As far as the solar market is concerned, these days the US state of Georgia looks like a throwback to an earlier era when even the smallest installations created precedence, and where significant projects were shaped more by committed individuals than by established corporations.
On a former cotton farm in Social Circle, a rural town outside Atlanta, a 30 MW project is showing how the state is slowly laying the groundwork for its biggest utility-scale developments yet.
The Georgia Market
The lack of a state mandate and traditionally low electricity prices have made Georgia a difficult market to crack for solar developers. According to the Georgia Solar Energy Association (GSEA), the state has only about 18 MW installed.
Mostly residential rooftop installations, it also includes more than 5 MW through Georgia Power’s Green Energy program, which connects customers who want to pay a premium for clean power with those who agree to put it on their own roof. Georgia Power will then pay about US$0.17/kWh for that electricity, a rate about three times higher than the utility pays for other sources of power.
The programme, though, is pretty well maxed out, said company spokesperson Lynn Wallace, unless more customers sign up to buy blocks of clean power. Until that happens, no new rooftop installations will be added into the programme. Right now, only about 4000 of the state’s 2.4 million customers have agreed to put solar on their roof.
Even with plummeting PV prices, solar remains far more expensive than the state’s dominant sources – coal, nuclear and natural gas. Coal, which makes up about 62% of the state’s 16,587 MW of installed capacity, is facing an uncertain fate as new federal regulations threaten to shut down many of the older plants across the nation. The state is already making provisions for a transition to natural gas, which with oil represents about 13% of the state’s current capacity. There’s also a strong future for nuclear, which currently accounts for 23%, and the state plans to add more.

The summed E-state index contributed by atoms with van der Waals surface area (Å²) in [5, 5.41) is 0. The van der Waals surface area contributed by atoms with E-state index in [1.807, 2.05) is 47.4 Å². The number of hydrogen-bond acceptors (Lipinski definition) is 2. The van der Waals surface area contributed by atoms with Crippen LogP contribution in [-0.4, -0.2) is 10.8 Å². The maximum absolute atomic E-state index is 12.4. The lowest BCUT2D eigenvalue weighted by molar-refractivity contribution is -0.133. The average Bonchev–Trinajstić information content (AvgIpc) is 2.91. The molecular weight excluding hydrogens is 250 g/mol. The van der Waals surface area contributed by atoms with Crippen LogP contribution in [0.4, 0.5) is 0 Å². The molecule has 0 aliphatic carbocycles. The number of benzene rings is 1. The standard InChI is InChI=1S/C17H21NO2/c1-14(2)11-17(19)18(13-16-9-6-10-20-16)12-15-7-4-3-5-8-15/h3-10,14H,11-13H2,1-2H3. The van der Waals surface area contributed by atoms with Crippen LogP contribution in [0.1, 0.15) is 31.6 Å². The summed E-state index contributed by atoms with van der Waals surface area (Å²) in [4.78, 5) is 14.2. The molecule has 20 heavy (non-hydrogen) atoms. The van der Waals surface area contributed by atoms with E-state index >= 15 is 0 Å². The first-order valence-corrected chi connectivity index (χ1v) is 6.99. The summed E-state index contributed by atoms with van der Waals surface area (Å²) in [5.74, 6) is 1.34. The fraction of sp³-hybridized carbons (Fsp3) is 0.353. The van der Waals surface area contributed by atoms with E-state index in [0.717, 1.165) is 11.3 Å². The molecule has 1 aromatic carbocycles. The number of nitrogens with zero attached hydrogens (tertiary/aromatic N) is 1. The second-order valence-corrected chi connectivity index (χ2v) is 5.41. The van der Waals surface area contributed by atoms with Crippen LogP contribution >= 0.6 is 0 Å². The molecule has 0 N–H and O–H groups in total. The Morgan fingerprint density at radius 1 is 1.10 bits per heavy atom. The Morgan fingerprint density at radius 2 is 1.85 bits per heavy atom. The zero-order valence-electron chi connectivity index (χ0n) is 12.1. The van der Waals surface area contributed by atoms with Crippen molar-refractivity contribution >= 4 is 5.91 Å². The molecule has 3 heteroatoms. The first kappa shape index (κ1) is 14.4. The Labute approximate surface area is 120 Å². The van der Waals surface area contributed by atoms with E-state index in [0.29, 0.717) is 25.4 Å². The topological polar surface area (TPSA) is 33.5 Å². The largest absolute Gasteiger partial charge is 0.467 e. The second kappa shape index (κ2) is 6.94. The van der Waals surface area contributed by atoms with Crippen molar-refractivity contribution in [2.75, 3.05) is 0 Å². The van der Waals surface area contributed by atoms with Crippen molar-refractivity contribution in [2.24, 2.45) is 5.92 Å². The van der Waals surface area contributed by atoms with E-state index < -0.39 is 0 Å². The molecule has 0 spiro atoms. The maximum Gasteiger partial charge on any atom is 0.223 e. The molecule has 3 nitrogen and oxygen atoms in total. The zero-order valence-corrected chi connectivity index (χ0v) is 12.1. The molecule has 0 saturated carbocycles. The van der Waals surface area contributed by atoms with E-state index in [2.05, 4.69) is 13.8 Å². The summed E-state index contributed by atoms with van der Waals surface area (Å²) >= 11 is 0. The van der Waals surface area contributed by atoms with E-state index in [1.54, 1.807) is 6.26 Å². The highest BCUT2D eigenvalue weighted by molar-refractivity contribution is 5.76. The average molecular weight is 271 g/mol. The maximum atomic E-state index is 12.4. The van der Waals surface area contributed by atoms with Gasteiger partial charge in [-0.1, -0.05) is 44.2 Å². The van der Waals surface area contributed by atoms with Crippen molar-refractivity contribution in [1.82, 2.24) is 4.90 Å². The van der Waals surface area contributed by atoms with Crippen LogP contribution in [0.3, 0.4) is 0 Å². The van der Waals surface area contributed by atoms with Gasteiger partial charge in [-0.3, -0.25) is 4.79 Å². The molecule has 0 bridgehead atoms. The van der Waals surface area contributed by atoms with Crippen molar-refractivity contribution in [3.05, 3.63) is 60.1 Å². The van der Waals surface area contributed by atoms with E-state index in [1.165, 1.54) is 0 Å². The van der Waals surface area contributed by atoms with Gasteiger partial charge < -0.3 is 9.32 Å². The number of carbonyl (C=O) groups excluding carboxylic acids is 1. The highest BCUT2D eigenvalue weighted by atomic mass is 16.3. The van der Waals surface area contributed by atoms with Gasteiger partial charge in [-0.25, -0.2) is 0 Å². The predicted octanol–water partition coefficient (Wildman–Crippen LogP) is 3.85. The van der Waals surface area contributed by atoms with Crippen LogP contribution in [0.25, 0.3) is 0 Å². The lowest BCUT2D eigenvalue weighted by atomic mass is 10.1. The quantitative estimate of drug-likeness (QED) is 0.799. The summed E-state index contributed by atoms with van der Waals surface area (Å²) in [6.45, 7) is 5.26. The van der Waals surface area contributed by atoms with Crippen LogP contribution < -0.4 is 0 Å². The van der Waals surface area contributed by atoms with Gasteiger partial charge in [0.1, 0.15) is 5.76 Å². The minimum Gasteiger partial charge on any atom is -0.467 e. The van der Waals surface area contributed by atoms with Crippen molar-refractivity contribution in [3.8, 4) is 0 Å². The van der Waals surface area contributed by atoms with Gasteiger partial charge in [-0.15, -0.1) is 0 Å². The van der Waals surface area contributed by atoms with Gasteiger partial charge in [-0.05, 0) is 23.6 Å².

From Georgia Power’s prospective, the state’s new energy needs are pretty well met, and they don’t see a significant role for solar unless factors change. But the utility, which covers all but four of the state’s 159 counties, is adamant that it will continue to look to add solar to its mix, but only as long as it doesn’t drive up costs for its customers.
With a state legislature reticent to adopt a renewable energy mandate and a dominant utility taking a cautious approach on pricing, it’s been up to individuals to push the market into new directions.
Steve Ivey is turning his farmland in Social Circle – developed to grow cotton in the 1930s by his grandparents – into the state’s largest solar development. Unwilling to dump money into high-intensity farming, Ivey considered what his family plot did have – flat, open land and a substation put in by Georgia Power in 1972. That meshed perfectly with Georgia’s solid solar resource.
So in 2010, Ivey started putting together his vision to use the land for the 30 MW Simon Solar Farm, which is expected to be the state’s first large-scale solar development. By February of the next year he was ready to pitch the concept to the Georgia Public Service Commission (PSC), Georgia Power, the Walton County Commissioners, and Governor Nathan Deal. Georgia PSC issued a recommendation that Georgia Power look for ways to add more solar to its portfolio. The utility, which covers most of the state, sought bids for projects that would total 50 MW of utility-scale generation. Ivey submitted his project, and it was selected in September 2011.